JCT  Vol.4 No.1 , February 2013
Cell Cycle Arrest Mediates Global DNA Methylation Patterns in Normal Human Keratinocytes, Epidermoid Carcinoma Cells and Murine Embryonic Fibroblasts
ABSTRACT

The 5-methylationcytosine (5-MC) DNA content of murine embryonic fibroblasts arrested in G1 by four growth conditions (Gc, Gn, Gd, and Gs) were hypermethylated relative to rapidly growing (RG) fibroblasts. Normal human keratinocytes (NHK) arrested in G1 by suspension were hypermethylated relative to RG cultures. Four RG cultures of epidermoid carcinoma cells (ECC) were hypomethylated relative to RG NHK cultures, and two cultures (SCC25 and A431) were further hypomethylated by SUS-induced arrest. Linear regression analyses established a positive linear correlation between growth rate and 5-MC content for three murine fibroblasts lines, and a negative correlation for both NHK and ECC lines.


Cite this paper
J. Wille and J. Park, "Cell Cycle Arrest Mediates Global DNA Methylation Patterns in Normal Human Keratinocytes, Epidermoid Carcinoma Cells and Murine Embryonic Fibroblasts," Journal of Cancer Therapy, Vol. 4 No. 1, 2013, pp. 199-207. doi: 10.4236/jct.2013.41030.
References
[1]   A. K. Maunakea, I. Chepelev and K. Zhao, “Epigenome Mapping in Normal and Disease States,” Circulation Research, Vol. 107, No. 3, 2010, pp. 327-339. doi:10.1161/CIRCRESAHA.110.222463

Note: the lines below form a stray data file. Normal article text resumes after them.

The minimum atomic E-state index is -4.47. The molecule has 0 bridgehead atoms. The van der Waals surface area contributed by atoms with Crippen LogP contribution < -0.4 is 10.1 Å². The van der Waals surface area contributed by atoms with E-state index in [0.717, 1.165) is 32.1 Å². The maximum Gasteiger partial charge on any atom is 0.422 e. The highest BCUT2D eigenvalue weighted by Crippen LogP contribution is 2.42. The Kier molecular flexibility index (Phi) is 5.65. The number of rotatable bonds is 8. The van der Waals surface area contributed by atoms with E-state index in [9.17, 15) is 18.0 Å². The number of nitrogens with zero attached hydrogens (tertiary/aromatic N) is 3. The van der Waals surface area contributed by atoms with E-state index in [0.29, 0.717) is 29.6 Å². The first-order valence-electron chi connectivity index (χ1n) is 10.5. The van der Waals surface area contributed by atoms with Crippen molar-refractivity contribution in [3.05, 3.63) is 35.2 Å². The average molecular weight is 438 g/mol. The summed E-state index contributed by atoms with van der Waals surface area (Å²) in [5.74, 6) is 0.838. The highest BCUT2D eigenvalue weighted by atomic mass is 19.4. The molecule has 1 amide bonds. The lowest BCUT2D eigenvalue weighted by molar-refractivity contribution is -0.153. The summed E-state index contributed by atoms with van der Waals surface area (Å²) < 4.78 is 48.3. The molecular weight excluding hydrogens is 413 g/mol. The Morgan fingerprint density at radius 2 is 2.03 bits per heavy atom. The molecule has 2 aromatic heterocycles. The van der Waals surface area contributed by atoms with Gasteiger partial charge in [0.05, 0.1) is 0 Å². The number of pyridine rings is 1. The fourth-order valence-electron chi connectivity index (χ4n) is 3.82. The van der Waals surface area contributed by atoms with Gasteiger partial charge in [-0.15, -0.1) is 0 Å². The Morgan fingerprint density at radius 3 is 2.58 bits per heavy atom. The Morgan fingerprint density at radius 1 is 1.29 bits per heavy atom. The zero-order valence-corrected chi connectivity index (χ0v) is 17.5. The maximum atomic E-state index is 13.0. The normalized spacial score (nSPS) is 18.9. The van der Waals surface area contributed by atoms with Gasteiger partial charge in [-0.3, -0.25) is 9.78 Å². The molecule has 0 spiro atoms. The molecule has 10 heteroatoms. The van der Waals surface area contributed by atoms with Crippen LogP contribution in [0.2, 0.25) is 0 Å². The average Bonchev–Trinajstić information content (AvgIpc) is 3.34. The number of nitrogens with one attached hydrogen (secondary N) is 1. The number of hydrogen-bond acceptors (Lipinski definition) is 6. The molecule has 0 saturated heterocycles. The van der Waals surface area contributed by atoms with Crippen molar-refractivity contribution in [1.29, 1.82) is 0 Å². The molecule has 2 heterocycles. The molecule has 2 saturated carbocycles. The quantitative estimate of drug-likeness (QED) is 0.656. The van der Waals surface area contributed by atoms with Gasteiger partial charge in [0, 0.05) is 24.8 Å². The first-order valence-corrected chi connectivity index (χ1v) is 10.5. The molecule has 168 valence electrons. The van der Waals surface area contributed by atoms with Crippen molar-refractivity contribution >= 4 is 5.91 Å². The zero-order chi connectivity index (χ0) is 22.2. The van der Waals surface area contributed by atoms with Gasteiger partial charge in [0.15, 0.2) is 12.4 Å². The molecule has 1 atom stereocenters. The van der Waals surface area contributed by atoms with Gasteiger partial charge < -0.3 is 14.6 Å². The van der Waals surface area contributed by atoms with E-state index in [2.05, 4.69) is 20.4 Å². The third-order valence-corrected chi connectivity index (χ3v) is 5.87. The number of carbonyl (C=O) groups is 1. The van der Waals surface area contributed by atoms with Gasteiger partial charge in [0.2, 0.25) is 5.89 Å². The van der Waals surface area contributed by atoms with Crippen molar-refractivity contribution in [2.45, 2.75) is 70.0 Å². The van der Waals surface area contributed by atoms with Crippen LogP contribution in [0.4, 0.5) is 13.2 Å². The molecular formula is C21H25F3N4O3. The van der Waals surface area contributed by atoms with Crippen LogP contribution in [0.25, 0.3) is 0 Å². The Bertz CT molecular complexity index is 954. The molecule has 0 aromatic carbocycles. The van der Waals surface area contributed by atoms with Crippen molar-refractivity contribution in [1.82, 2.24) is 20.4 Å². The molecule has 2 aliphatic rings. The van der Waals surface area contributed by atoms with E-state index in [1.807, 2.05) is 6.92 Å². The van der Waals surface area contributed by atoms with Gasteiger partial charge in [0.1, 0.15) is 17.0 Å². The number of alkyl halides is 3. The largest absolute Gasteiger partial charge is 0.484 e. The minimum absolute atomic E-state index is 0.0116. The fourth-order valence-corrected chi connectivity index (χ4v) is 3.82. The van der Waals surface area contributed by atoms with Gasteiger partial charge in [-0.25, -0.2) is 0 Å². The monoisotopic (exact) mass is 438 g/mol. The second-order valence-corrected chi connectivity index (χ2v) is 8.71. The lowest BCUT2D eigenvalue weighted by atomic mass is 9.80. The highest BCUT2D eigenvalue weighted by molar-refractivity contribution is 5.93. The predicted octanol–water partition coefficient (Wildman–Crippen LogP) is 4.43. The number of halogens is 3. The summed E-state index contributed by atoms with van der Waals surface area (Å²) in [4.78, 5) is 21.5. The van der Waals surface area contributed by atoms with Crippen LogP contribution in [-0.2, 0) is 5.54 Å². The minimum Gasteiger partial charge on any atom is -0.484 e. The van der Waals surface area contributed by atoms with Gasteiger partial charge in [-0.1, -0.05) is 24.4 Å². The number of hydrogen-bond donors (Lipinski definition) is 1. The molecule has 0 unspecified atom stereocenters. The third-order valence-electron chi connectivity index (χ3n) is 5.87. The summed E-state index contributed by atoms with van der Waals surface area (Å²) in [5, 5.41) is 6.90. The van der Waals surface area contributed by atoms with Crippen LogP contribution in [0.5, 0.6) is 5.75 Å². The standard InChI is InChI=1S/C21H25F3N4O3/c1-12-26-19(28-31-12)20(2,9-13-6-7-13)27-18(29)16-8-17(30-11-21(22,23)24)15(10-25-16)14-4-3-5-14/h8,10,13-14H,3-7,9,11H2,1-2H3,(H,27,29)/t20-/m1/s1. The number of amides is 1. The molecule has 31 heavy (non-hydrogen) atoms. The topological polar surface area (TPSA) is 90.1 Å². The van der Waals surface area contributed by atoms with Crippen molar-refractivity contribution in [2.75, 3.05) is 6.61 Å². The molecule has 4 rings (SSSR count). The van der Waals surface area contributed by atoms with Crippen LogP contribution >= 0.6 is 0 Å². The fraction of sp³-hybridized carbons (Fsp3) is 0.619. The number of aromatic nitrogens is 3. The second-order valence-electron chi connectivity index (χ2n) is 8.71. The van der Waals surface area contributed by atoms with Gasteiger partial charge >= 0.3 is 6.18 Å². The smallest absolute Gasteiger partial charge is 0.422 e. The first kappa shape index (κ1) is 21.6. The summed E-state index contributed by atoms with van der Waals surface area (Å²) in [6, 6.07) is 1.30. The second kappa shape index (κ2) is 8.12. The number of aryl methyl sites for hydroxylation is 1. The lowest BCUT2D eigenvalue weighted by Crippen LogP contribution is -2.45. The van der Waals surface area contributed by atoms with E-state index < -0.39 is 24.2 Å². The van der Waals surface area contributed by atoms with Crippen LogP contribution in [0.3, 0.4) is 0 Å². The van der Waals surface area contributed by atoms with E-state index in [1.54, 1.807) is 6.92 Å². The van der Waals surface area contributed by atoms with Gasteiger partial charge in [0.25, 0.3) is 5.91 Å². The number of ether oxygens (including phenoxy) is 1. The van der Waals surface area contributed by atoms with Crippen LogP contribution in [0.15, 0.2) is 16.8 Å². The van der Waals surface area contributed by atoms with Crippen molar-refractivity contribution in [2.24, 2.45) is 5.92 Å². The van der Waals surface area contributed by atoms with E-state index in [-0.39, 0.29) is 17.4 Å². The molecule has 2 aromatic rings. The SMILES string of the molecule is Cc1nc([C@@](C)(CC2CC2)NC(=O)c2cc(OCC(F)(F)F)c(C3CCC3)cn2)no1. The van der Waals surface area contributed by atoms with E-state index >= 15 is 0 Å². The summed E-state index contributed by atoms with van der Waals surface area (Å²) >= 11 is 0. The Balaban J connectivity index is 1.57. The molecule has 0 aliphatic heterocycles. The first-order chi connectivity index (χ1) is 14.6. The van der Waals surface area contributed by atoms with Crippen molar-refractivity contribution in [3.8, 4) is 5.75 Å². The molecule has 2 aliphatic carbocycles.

[2]   K. D. Robertson and A. P. Wolffe, “DNA Methylation in Health and Disease,” Nature Reviews, Vol. 1, No. 1, 2002, pp. 11-19.

[3]   H. Denis, M. N. Ndulova and F. Fuks, “Regulation of Mammalian DNA Methyltransferases: A Route to New Mechanisms,” EMBO Reports, Vol. 12, No. 7, 2011, pp. 647-656. doi:10.1038/embor.2011.110

[4]   T. Mikeska, C. Bock, H. Do and A. Dobrovic, “DNA Methylation Biomarkers in Cancer: Progress towards Clinical Implementation,” Expert Review of Molecular Diagnostics, Vol. 12, No. 5, 2012, pp. 473-487. doi:10.1586/erm.12.45

[5]   R. A. Weinberg, “The Biology of Cancer,” Garland Science, Taylor & Francis Group, LLC, New York, 2007.

[6]   P. A. Jones and S. B. Baylin, “The Fundamental Role of Epigenetic Events in Cancer,” Nature Reviews Genetics, Vol. 3, No. 6, 2002, pp. 415-428.

[7]   R. Jaenisch and A. Bird, “Epigenetic Regulation of Gene Expression: How the Genome Integrates Intrinsic and Environmental Signals,” Nature Genetics, Vol. 33, 2003, pp. 245-254. doi:10.1038/ng1089

[8]   S. J. Clark and J. Melki, “DNA Methylation and Gene Silencing in Cancer, Which Is the Guilty Party,” Oncogene, Vol. 21, No. 35, 2002, pp. 5380-5387. doi:10.1038/sj.onc.1205598

[9]   P. M. Das and R. Singai, “DNA Methylation and Cancer,” Journal of Clinical Oncology, Vol. 22, No. 22, 2004, pp. 4632-4642. doi:10.1200/JCO.2004.07.151

[10]   C. Stirzaker, J. Z. Song, B. Davidson and S. J. Clark, “Transcriptional Gene Silencing Promotes DNA Hypermethylation through a Sequential Change in Chromatin Modification in Cancer Cells,” Cancer Research, Vol. 64, No. 11, 2004, p. 3871. doi:10.1158/0008-5472.CAN-03-3690

[11]   V. Mutskov and G. Felsenfeld, “Silencing of Transgene Transcription Precedes Methylation of Promoter DNA and Histone H3 Lysine 9,” The EMBO Journal, Vol. 23, No. 1, 2004, pp. 138-149. doi:10.1038/sj.emboj.7600013